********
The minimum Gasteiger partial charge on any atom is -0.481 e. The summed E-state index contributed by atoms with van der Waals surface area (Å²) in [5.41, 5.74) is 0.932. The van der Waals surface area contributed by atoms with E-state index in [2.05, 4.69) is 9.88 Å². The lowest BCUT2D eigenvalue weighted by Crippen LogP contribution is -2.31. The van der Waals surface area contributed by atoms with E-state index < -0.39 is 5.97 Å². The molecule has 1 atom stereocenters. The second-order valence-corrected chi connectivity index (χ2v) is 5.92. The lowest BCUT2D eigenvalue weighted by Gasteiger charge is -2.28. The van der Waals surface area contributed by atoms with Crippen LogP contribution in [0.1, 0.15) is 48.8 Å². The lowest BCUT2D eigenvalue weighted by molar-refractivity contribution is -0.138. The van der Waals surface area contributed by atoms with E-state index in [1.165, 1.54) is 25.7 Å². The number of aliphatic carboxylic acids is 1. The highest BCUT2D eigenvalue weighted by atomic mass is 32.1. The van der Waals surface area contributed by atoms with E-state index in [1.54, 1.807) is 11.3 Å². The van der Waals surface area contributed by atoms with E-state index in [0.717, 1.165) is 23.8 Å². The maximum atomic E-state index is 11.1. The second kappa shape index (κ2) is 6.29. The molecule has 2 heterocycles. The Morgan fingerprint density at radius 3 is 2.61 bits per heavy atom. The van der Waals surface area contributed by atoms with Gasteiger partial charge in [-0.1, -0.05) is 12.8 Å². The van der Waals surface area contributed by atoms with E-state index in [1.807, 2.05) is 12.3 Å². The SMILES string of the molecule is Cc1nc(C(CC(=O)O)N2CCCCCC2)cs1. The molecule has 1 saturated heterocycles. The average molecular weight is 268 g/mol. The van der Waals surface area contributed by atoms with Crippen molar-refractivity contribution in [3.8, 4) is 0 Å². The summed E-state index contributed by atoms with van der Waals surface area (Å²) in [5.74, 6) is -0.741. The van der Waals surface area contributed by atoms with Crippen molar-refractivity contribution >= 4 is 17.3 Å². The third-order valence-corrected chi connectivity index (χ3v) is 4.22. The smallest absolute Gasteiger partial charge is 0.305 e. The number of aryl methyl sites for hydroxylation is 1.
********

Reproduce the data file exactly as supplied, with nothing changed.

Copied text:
The minimum Gasteiger partial charge on any atom is -0.481 e. The summed E-state index contributed by atoms with van der Waals surface area (Å²) in [5.41, 5.74) is 0.932. The van der Waals surface area contributed by atoms with E-state index in [2.05, 4.69) is 9.88 Å². The lowest BCUT2D eigenvalue weighted by Crippen LogP contribution is -2.31. The van der Waals surface area contributed by atoms with E-state index < -0.39 is 5.97 Å². The molecule has 1 atom stereocenters. The second-order valence-corrected chi connectivity index (χ2v) is 5.92. The lowest BCUT2D eigenvalue weighted by Gasteiger charge is -2.28. The van der Waals surface area contributed by atoms with Crippen LogP contribution in [0.1, 0.15) is 48.8 Å². The lowest BCUT2D eigenvalue weighted by molar-refractivity contribution is -0.138. The van der Waals surface area contributed by atoms with E-state index in [1.165, 1.54) is 25.7 Å². The number of aliphatic carboxylic acids is 1. The highest BCUT2D eigenvalue weighted by atomic mass is 32.1. The van der Waals surface area contributed by atoms with E-state index in [1.54, 1.807) is 11.3 Å². The van der Waals surface area contributed by atoms with E-state index in [0.717, 1.165) is 23.8 Å². The maximum atomic E-state index is 11.1. The second kappa shape index (κ2) is 6.29. The molecule has 2 heterocycles. The Morgan fingerprint density at radius 3 is 2.61 bits per heavy atom. The van der Waals surface area contributed by atoms with Gasteiger partial charge in [-0.1, -0.05) is 12.8 Å². The van der Waals surface area contributed by atoms with E-state index in [1.807, 2.05) is 12.3 Å². The SMILES string of the molecule is Cc1nc(C(CC(=O)O)N2CCCCCC2)cs1. The molecule has 1 saturated heterocycles. The average molecular weight is 268 g/mol. The van der Waals surface area contributed by atoms with Crippen molar-refractivity contribution in [3.8, 4) is 0 Å². The summed E-state index contributed by atoms with van der Waals surface area (Å²) in [5.74, 6) is -0.741. The van der Waals surface area contributed by atoms with Crippen molar-refractivity contribution >= 4 is 17.3 Å². The third-order valence-corrected chi connectivity index (χ3v) is 4.22. The smallest absolute Gasteiger partial charge is 0.305 e. The number of aryl methyl sites for hydroxylation is 1.